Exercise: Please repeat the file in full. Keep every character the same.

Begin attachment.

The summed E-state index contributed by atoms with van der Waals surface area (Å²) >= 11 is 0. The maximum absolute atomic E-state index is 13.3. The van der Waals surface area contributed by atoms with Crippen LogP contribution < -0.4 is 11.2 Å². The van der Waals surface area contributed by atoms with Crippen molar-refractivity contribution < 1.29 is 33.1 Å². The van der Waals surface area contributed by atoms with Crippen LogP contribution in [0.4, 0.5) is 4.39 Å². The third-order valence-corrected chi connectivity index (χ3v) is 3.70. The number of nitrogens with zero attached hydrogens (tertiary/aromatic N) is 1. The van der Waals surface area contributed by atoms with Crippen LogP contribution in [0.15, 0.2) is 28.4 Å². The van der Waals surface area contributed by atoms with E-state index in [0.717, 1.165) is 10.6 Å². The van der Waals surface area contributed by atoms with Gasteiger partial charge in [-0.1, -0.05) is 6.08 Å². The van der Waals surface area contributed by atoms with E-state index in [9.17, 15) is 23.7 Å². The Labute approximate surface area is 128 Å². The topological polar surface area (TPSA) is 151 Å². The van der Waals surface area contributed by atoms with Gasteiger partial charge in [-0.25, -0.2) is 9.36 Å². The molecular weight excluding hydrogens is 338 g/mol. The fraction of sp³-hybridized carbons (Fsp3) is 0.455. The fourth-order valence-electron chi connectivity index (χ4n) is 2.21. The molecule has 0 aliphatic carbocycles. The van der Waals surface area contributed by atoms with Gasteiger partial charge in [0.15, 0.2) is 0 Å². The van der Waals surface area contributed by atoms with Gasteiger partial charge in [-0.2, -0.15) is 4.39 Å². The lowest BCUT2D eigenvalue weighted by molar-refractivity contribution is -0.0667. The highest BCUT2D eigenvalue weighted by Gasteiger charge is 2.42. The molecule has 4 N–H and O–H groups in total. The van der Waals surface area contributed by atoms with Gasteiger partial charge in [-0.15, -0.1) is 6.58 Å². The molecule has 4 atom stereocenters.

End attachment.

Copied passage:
The summed E-state index contributed by atoms with van der Waals surface area (Å²) >= 11 is 0. The maximum absolute atomic E-state index is 13.3. The van der Waals surface area contributed by atoms with Crippen LogP contribution < -0.4 is 11.2 Å². The van der Waals surface area contributed by atoms with Crippen molar-refractivity contribution < 1.29 is 33.1 Å². The van der Waals surface area contributed by atoms with Crippen LogP contribution in [0.4, 0.5) is 4.39 Å². The third-order valence-corrected chi connectivity index (χ3v) is 3.70. The number of nitrogens with zero attached hydrogens (tertiary/aromatic N) is 1. The van der Waals surface area contributed by atoms with Crippen LogP contribution in [0.15, 0.2) is 28.4 Å². The van der Waals surface area contributed by atoms with E-state index in [0.717, 1.165) is 10.6 Å². The van der Waals surface area contributed by atoms with Gasteiger partial charge in [-0.1, -0.05) is 6.08 Å². The van der Waals surface area contributed by atoms with E-state index in [9.17, 15) is 23.7 Å². The Labute approximate surface area is 128 Å². The topological polar surface area (TPSA) is 151 Å². The van der Waals surface area contributed by atoms with Gasteiger partial charge in [-0.25, -0.2) is 9.36 Å². The molecular weight excluding hydrogens is 338 g/mol. The fraction of sp³-hybridized carbons (Fsp3) is 0.455. The fourth-order valence-electron chi connectivity index (χ4n) is 2.21. The molecule has 0 aliphatic carbocycles. The van der Waals surface area contributed by atoms with Gasteiger partial charge in [0.15, 0.2) is 0 Å². The van der Waals surface area contributed by atoms with Gasteiger partial charge in [-0.2, -0.15) is 4.39 Å². The lowest BCUT2D eigenvalue weighted by molar-refractivity contribution is -0.0667. The highest BCUT2D eigenvalue weighted by Gasteiger charge is 2.42. The molecule has 4 N–H and O–H groups in total. The van der Waals surface area contributed by atoms with Gasteiger partial charge in [-0.15, -0.1) is 6.58 Å². The molecule has 4 atom stereocenters.